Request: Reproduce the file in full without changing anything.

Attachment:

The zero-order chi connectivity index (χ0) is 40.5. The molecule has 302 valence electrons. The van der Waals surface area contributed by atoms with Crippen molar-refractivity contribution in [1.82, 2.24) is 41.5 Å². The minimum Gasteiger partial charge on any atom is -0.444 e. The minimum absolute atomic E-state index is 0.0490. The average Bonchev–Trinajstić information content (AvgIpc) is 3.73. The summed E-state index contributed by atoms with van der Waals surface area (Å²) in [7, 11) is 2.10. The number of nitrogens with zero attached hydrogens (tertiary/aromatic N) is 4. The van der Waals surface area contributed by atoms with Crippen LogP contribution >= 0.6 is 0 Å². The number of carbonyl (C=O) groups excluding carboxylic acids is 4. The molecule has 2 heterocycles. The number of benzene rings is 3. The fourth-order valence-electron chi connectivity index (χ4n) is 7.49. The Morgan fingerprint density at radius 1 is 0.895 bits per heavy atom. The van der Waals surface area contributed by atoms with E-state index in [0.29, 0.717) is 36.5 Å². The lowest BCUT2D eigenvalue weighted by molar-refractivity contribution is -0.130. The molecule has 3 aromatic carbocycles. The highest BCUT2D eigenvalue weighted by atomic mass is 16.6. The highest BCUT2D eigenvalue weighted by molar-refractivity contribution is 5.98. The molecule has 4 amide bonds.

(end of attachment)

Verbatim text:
The zero-order chi connectivity index (χ0) is 40.5. The molecule has 302 valence electrons. The van der Waals surface area contributed by atoms with Crippen molar-refractivity contribution in [1.82, 2.24) is 41.5 Å². The minimum Gasteiger partial charge on any atom is -0.444 e. The minimum absolute atomic E-state index is 0.0490. The average Bonchev–Trinajstić information content (AvgIpc) is 3.73. The summed E-state index contributed by atoms with van der Waals surface area (Å²) in [7, 11) is 2.10. The number of nitrogens with zero attached hydrogens (tertiary/aromatic N) is 4. The van der Waals surface area contributed by atoms with Crippen LogP contribution >= 0.6 is 0 Å². The number of carbonyl (C=O) groups excluding carboxylic acids is 4. The molecule has 2 heterocycles. The number of benzene rings is 3. The fourth-order valence-electron chi connectivity index (χ4n) is 7.49. The Morgan fingerprint density at radius 1 is 0.895 bits per heavy atom. The van der Waals surface area contributed by atoms with E-state index in [0.29, 0.717) is 36.5 Å². The lowest BCUT2D eigenvalue weighted by molar-refractivity contribution is -0.130. The molecule has 3 aromatic carbocycles. The highest BCUT2D eigenvalue weighted by atomic mass is 16.6. The highest BCUT2D eigenvalue weighted by molar-refractivity contribution is 5.98. The molecule has 4 amide bonds.